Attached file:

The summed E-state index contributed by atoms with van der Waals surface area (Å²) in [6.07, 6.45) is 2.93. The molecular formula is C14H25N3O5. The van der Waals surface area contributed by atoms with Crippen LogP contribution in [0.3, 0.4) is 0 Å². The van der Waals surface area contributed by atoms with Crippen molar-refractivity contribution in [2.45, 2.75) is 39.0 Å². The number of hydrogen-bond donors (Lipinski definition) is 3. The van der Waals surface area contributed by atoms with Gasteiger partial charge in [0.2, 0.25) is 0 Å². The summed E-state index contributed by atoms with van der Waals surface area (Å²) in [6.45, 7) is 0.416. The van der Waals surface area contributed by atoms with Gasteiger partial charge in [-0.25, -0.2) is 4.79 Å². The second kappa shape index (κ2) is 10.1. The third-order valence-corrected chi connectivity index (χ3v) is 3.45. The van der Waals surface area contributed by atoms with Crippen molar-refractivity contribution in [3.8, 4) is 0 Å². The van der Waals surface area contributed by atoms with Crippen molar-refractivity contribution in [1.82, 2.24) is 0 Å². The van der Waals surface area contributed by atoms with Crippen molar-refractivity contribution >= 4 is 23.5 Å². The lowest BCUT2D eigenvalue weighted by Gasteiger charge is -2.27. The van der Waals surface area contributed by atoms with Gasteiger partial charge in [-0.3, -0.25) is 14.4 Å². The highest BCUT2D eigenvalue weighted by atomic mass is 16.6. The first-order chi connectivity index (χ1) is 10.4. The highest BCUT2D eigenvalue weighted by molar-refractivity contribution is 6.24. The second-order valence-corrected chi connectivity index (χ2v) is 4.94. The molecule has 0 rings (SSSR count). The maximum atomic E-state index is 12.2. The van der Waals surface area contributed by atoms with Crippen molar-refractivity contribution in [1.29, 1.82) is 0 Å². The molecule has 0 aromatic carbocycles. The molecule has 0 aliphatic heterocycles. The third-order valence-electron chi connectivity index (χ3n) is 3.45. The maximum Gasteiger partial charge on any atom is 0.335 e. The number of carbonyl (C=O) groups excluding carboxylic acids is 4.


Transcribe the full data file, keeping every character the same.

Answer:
The summed E-state index contributed by atoms with van der Waals surface area (Å²) in [6.07, 6.45) is 2.93. The molecular formula is C14H25N3O5. The van der Waals surface area contributed by atoms with Crippen LogP contribution in [0.3, 0.4) is 0 Å². The van der Waals surface area contributed by atoms with Crippen molar-refractivity contribution in [2.45, 2.75) is 39.0 Å². The number of hydrogen-bond donors (Lipinski definition) is 3. The van der Waals surface area contributed by atoms with Gasteiger partial charge in [0.2, 0.25) is 0 Å². The summed E-state index contributed by atoms with van der Waals surface area (Å²) in [6.45, 7) is 0.416. The van der Waals surface area contributed by atoms with Gasteiger partial charge in [-0.25, -0.2) is 4.79 Å². The second kappa shape index (κ2) is 10.1. The third-order valence-corrected chi connectivity index (χ3v) is 3.45. The van der Waals surface area contributed by atoms with Crippen molar-refractivity contribution in [3.8, 4) is 0 Å². The van der Waals surface area contributed by atoms with Crippen molar-refractivity contribution in [1.82, 2.24) is 0 Å². The van der Waals surface area contributed by atoms with Crippen molar-refractivity contribution >= 4 is 23.5 Å². The lowest BCUT2D eigenvalue weighted by Gasteiger charge is -2.27. The van der Waals surface area contributed by atoms with Gasteiger partial charge in [-0.3, -0.25) is 14.4 Å². The highest BCUT2D eigenvalue weighted by atomic mass is 16.6. The first-order chi connectivity index (χ1) is 10.4. The highest BCUT2D eigenvalue weighted by molar-refractivity contribution is 6.24. The second-order valence-corrected chi connectivity index (χ2v) is 4.94. The molecule has 0 rings (SSSR count). The maximum atomic E-state index is 12.2. The van der Waals surface area contributed by atoms with Crippen molar-refractivity contribution in [1.29, 1.82) is 0 Å². The molecule has 0 aromatic carbocycles. The molecule has 0 aliphatic heterocycles. The third-order valence-electron chi connectivity index (χ3n) is 3.45. The maximum Gasteiger partial charge on any atom is 0.335 e. The number of carbonyl (C=O) groups excluding carboxylic acids is 4.